To save his socialism, he gave up self-ownership, but his reasons for doing so are weak.
If self-ownership survives Cohen's half-hearted assault, the free market is not yet out of the woods. Cohen has another argument against libertarians, this one directed at Lockean theories of property acquisition. According to the Lockean theory, individual self-owners may, by mixing their labor with unowned land and other natural resources, come to acquire it. (Some people don't like the phrase "mixing your labor," but Lockean accounts don't depend on accepting it. The important notion is that you have to occupy unowned land, or do something to it, in order to acquire it.)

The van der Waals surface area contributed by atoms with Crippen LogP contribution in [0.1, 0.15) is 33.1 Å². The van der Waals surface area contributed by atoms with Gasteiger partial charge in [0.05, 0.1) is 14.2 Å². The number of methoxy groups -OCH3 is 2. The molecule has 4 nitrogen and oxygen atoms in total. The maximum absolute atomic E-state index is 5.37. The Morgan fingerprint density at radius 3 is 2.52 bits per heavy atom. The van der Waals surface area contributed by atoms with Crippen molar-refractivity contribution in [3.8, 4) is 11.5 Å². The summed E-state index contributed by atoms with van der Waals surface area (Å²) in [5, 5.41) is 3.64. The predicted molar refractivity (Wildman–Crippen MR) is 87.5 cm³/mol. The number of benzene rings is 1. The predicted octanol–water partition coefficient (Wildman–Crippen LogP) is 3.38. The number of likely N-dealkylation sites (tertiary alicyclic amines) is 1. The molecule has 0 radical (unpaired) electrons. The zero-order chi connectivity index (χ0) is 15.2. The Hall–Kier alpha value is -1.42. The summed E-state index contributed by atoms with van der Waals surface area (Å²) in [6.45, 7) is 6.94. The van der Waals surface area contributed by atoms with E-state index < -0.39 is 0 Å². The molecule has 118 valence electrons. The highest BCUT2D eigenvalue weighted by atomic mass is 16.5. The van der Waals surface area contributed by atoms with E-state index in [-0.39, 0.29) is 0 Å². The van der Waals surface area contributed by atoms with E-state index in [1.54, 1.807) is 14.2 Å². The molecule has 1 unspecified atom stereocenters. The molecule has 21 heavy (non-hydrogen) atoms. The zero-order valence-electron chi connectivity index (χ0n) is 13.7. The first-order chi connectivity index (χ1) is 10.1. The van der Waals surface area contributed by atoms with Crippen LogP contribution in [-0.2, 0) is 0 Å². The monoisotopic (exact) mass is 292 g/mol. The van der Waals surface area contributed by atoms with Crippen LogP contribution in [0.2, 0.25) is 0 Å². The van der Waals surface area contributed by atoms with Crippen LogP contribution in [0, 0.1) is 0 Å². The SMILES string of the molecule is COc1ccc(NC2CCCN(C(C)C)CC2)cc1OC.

Cohen maintains that this theory fails just by itself to support property rights in land. It is, as it stands, incomplete. For the justification of property rights to be successful, an additional premise is needed. The premise in question is that land is initially unowned. If everyone starts off with rights to an equal share of the earth's surface and resources, the Lockean theory has nothing on which to operate.
We may grant Cohen his point, but it avails him nothing. Why should we assume that people begin with property rights of the kind he wants? He gives no argument that they do; and the assumption that property is at the start unowned is a reasonable one. Murray Rothbard with characteristic insight dissected the equal shares position: